As well as proposals for an ‘Australian tax on bank deposits’ set to start on January 1st 2016 (A tax on your money you have already paid tax on!); and plans for increased capital controls in France in September 2015, which includes increasingly draconian legislation such as the following (1):
- “Prohibiting French residents from making cash payments of more than 1,000 euros, down from the current limit of 3,000 euros.
- In addition any cash deposit or withdrawal of more than 10,000 euros during a single month will be reported to the French anti-fraud and money laundering agency Tracfin.
It appears that counterparty risk to the existing financial system is set to ratchet up across the entire world in Q3 and Q4, culminating with the EU’s Bank Recovery and Resolution Directive set to go into effect on the 1st Jan 2016.
Just to give you an idea of where capital controls are heading, especially in the EU. Included in the EU Bank Recovery and Resolution Directive legislation is the following clause:
68) “In order to ensure that resolution authorities have the necessary flexibility to allocate losses to creditors in a range of circumstances, it is appropriate that those authorities be able to apply the bail-in tool both where the objective is to resolve the failing institution as a going concern if there is a realistic prospect that the institution’s viability may be restored,”
To summarise, when banks and other financial institutions start to fail in the EU, your deposits will be directly on the line to temporarily sure up their balance sheets.
Due to the extreme amount of leverage, derivatives and potential contagion between sovereign states and financial institutions worldwide, I would argue that it is almost impossible to restore the ‘viability’ of highly leveraged financial institutions at this time. This could lead us into incremental never ending bail-ins that gradually erode the hard earned savings citizens have made over generations.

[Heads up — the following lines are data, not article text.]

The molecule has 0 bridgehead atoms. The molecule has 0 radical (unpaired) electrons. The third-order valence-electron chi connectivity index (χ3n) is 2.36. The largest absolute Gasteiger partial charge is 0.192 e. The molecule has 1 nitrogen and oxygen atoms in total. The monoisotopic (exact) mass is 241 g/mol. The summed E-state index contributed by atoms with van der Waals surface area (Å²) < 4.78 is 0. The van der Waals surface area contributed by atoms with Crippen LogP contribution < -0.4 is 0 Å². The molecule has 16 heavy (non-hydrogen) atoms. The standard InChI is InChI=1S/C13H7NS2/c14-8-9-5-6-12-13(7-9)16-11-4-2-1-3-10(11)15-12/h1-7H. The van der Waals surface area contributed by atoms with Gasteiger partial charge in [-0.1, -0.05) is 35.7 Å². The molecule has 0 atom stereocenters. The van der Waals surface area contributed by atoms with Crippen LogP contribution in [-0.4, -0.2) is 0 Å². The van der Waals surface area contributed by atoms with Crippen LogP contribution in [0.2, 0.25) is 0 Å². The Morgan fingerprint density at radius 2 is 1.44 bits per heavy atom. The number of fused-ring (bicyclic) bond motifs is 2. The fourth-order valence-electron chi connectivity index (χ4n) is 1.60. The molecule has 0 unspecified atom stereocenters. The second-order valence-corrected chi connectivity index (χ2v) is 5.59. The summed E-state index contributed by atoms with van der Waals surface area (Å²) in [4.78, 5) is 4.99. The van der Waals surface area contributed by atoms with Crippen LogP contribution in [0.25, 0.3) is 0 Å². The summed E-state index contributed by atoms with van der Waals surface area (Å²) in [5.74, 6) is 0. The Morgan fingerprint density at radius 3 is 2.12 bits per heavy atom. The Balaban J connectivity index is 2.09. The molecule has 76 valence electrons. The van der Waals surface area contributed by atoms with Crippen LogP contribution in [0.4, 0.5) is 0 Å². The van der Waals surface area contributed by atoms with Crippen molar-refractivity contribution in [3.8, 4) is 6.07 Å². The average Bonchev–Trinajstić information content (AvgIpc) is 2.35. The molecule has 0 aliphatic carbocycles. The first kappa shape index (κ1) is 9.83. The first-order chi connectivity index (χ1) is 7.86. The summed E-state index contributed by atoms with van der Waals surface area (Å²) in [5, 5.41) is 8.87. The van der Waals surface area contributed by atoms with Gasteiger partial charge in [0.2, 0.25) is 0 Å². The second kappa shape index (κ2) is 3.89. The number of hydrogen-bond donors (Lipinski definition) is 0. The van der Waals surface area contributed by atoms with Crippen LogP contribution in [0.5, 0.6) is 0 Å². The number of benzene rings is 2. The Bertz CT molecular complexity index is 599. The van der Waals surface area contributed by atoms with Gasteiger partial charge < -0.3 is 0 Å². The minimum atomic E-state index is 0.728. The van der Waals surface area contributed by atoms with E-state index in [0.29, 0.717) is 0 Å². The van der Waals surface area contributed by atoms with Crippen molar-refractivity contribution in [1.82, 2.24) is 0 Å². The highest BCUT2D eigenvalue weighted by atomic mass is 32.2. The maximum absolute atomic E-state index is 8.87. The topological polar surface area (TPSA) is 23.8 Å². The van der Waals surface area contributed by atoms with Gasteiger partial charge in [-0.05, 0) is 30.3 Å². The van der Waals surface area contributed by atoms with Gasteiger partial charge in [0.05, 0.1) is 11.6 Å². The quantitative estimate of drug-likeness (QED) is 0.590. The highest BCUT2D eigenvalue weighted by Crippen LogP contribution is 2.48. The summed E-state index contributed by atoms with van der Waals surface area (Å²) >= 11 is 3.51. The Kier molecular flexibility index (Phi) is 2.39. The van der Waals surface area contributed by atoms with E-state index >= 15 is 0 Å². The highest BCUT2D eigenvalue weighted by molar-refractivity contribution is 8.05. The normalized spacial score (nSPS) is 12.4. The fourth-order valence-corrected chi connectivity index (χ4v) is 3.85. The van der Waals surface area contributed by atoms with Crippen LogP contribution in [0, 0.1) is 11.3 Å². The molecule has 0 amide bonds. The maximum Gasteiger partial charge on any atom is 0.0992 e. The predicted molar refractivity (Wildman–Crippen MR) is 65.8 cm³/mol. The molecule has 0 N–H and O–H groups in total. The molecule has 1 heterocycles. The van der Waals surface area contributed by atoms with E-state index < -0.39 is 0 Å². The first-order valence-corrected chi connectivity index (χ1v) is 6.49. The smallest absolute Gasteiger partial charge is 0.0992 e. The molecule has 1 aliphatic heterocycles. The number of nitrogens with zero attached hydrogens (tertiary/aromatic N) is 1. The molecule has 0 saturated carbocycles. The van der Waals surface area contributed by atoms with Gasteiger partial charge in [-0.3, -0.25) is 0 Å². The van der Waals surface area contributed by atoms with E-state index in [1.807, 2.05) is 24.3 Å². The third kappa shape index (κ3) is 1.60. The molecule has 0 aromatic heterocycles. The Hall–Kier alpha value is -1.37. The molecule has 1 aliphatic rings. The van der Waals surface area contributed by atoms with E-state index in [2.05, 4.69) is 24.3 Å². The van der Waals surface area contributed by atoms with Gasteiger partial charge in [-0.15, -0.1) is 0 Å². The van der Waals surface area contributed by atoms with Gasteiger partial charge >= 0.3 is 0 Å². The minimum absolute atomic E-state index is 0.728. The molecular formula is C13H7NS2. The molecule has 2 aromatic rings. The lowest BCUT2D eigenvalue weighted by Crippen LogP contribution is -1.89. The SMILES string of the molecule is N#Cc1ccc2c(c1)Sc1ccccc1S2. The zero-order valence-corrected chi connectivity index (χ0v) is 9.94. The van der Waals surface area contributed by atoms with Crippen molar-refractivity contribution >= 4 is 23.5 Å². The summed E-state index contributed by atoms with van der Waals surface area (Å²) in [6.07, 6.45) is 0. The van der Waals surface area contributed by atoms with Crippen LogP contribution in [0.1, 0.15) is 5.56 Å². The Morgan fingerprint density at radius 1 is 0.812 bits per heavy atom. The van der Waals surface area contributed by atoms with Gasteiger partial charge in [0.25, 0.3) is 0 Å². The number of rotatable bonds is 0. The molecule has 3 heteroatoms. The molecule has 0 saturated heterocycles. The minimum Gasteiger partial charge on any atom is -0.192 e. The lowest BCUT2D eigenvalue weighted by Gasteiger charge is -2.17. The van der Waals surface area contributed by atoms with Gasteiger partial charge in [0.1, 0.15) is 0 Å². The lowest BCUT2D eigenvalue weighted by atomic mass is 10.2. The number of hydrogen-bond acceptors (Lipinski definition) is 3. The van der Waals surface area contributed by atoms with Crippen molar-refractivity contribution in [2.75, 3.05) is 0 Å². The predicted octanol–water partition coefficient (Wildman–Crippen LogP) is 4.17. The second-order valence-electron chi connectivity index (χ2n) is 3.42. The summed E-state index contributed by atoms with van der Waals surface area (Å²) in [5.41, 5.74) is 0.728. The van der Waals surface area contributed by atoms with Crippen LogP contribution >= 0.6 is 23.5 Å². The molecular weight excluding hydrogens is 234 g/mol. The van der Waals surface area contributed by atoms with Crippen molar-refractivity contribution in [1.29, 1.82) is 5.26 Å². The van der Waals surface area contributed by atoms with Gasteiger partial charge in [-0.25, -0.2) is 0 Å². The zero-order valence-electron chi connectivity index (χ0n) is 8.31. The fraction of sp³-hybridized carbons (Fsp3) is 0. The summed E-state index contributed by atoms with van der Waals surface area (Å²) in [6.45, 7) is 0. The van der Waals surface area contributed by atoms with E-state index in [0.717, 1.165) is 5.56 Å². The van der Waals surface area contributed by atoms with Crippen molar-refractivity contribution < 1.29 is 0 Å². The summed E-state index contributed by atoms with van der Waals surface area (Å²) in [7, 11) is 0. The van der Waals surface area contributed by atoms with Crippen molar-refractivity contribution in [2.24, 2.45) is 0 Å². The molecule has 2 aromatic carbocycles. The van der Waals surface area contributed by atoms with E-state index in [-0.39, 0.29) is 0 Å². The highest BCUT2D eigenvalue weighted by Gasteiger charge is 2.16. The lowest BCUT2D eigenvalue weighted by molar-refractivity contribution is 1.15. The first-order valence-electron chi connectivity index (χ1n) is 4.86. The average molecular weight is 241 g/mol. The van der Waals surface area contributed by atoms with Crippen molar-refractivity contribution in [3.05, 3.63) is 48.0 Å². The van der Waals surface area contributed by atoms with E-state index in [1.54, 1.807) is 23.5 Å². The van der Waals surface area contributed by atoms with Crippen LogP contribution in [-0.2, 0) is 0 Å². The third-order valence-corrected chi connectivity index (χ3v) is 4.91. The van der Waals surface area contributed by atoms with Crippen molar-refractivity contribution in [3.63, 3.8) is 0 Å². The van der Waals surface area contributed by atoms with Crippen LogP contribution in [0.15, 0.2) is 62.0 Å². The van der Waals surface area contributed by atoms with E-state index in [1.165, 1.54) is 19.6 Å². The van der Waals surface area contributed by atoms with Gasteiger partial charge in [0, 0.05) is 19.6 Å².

Greece could potentially see the first use of this directive as Zerohedge identifies (2). Whilst the third bailout package for European Banks/Greece is currently being finalised and stands no realistic chance of spurring enough economic growth to reduce Greece’s debt to GDP ratio. It is possible that any shortcoming in shoring up Greek bank balance sheets, could end up on the shoulders of depositors following the implementation of the EU Bank Recovery and Resolution Directive legislation on January 1st 2016.
However, comparing the current debt to GDP ratio of Greece to other countries within the EU and we can see that the risk of Bail-ins and capital controls is not just limited to the relatively fringe country of Greece. Several other heavily indebted EU countries below could be next in line to use these bail-in tools when potential economic crises strikes.
Source : McKinsey, Zerohedge
One of my main arguments for owning alternate currencies such as precious metals and Bitcoins has always been to reduce counterparty risk to the existing financial system; and we can see that this risk clearly seems to be in a up-trend as we go into the fall of 2015.
With 2015 world GDP growth estimates dropping and the continued rout in commodity & high yield credit markets indicating real weakness in global demand. We could soon see economic hotspots spreading around the world that could lead us to the very real implementation of capital controls & bail-ins on a global scale.
Looking at the effect the Cyprus bank bail-in of 2013 and the recent capital controls in Greece had on the price increase of Bitcoin, it could potentially be a opportune time to take advantage of the current price weakness we are seeing in the alternative currency markets.